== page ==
allow the richest heiress in his duchy to be carried off by a noble,
though not a wealthy foreigner. Time was necessary in order to break
the matter to Prince Victor. The Princess must find him at some
moment of good-humour. He had days of infatuation still, when he
could refuse his wife nothing; and our plan was to wait for one of
these, or for any other chance which might occur.

But it was destined that the Princess should never see her husband
at her feet, as often as he had been. Fate was preparing a terrible
ending to her follies, and my own hope. In spite of his solemn
promises to me, Magny never restored the emerald to the Princess

He had heard, in casual intercourse with me, that my uncle and I had
been beholden to Mr. Moses Lowe, the banker of Heidelberg, who had
given us a good price for our valuables; and the infatuated young
man took a pretext to go thither, and offered the jewel for pawn.
Moses Lowe recognised the emerald at once, gave Magny the sum the
latter demanded, which the Chevalier lost presently at play: never,
you may be sure, acquainting us with the means by which he had made
himself master of so much capital. We, for our parts, supposed that
he had been supplied by his usual banker, the Princess: and many
rouleaux of his gold pieces found their way into our treasury, when
at the Court galas, at our own lodgings, or at the apartments of
Madame de Liliengarten (who on these occasions did us the honour to
go halves with us) we held our bank of faro.

Thus Magny's money was very soon gone. But though the Jew held his
jewel, of thrice the value no doubt of the sums he had lent upon it,
that was not all the profit which he intended to have from his
unhappy creditor; over whom he began speedily to exercise his
authority. His Hebrew connections at X--, money-brokers, bankers,
horse-dealers, about the Court there, must have told their
Heidelberg brother what Magny's relations with the Princess were;
and the rascal determined to take advantage of these, and to press
to the utmost both victims. My uncle and I were, meanwhile, swimming
upon the high tide of fortune, prospering with our cards, and with
the still greater matrimonial game which we were playing; and we
were quite unaware of the mine under our feet.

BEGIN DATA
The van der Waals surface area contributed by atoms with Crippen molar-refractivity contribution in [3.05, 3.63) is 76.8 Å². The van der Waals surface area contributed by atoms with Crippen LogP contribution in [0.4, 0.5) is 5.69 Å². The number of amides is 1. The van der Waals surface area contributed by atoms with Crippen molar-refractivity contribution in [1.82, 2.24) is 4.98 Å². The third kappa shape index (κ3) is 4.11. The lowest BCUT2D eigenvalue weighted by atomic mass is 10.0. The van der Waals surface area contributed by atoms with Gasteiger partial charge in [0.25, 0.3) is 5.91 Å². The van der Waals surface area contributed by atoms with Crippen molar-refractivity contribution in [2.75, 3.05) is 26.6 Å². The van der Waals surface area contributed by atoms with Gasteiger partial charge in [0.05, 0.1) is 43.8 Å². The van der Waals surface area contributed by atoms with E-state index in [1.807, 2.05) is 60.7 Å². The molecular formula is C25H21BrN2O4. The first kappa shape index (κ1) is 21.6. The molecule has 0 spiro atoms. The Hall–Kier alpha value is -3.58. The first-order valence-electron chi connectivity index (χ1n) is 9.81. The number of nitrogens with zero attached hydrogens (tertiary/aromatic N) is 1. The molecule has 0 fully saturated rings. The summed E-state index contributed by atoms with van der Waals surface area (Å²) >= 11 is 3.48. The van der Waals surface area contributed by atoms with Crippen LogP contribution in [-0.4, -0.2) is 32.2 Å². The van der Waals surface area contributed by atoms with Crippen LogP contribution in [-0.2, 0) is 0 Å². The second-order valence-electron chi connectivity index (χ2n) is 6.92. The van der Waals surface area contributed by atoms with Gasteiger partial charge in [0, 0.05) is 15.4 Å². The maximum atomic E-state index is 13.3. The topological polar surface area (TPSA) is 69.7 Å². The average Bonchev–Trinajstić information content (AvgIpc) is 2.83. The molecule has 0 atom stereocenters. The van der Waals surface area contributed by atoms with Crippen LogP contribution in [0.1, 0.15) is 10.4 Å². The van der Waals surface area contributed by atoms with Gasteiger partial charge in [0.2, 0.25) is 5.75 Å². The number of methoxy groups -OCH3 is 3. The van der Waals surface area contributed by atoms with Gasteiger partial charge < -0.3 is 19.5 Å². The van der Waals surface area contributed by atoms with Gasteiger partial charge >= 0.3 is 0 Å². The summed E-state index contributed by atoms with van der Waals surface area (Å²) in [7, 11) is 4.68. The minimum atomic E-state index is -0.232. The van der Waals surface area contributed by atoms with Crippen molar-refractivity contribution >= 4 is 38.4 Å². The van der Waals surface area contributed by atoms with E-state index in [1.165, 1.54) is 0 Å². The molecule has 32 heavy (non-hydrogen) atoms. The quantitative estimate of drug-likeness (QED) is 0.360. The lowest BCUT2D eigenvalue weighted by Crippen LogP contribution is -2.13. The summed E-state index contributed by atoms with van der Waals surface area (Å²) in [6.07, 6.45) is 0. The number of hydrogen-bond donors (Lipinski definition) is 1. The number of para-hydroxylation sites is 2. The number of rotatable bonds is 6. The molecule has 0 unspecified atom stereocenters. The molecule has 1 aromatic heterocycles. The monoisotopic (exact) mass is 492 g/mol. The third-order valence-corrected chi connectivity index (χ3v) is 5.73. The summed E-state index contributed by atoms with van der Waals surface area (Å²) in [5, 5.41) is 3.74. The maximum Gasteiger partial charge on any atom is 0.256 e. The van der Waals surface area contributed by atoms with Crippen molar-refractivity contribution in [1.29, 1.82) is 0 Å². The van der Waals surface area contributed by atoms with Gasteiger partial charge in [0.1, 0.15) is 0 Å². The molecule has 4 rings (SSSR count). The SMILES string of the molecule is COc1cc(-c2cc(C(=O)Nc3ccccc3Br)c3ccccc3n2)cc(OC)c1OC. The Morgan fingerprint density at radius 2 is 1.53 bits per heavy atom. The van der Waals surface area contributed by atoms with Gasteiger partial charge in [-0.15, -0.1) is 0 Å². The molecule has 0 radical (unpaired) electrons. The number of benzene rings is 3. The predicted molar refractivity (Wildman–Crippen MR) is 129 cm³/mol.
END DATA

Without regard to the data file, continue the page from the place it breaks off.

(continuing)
Before a month was passed, the Jew began to pester Magny. He
presented himself at X--, and asked for further interest-hush-money;
otherwise he must sell the emerald. Magny got money for him; the
Princess again befriended her dastardly lover. The success of the
first demand only rendered the second more exorbitant. I know not
how much money was extorted and paid on this unluckly emerald: but
it was the cause of the ruin of us all.

One night we were keeping our table as usual at the Countess of
Liliengarten's, and Magny being in cash somehow, kept drawing out
rouleau after rouleau, and playing with his common ill success. In
the middle of the play a note was brought into him, which he read,
and turned very pale on perusing; but the luck was against him, and
looking up rather anxiously at the clock, he waited for a few more
turns of the cards, when having, I suppose, lost his last rouleau, he
got up with a wild oath that scared some of the polite company
assembled, and left the room. A great trampling of horses was heard
without; but we were too much engaged with our business to heed
the noise, and continued our play.

Presently some one came into the play-room and said to the Countess,
'Here is a strange story! A Jew has been murdered in the Kaiserwald.
Magny was arrested when he went out of the room.' All the party
broke up on hearing this strange news, and we shut up our bank for
the night. Magny had been sitting by me during the play (my uncle
dealt and I paid and took the money), and, looking under the chair,
there was a crumpled paper, which I took up and read. It was that
which had been delivered to him, and ran thus:-

'If you have done it, take the orderly's horse who brings this. It
is the best of my stable. There are a hundred louis in each holster,
and the pistols are loaded. Either course lies open to you if you
know what I mean. In a quarter of an hour I shall know our fate--
whether I am to be dishonoured and survive you, whether you are
guilty and a coward, or whether you are still worthy of the name of


This was in the handwriting of the old General de Magny; and my
uncle and I, as we walked home at night, having made and divided
with the Countess Liliengarten no inconsiderable profits that night,
felt our triumphs greatly dashed by the perusal of the letter. 'Has
Magny,' we asked, 'robbed the Jew, or has his intrigue been
discovered?' In either case, my claims on the Countess Ida were
likely to meet with serious drawbacks: and I began to feel that my
'great card' was played and perhaps lost.

Well, it WAS lost: though I say, to this day, it was well and
gallantly played. After supper (which we never for fear of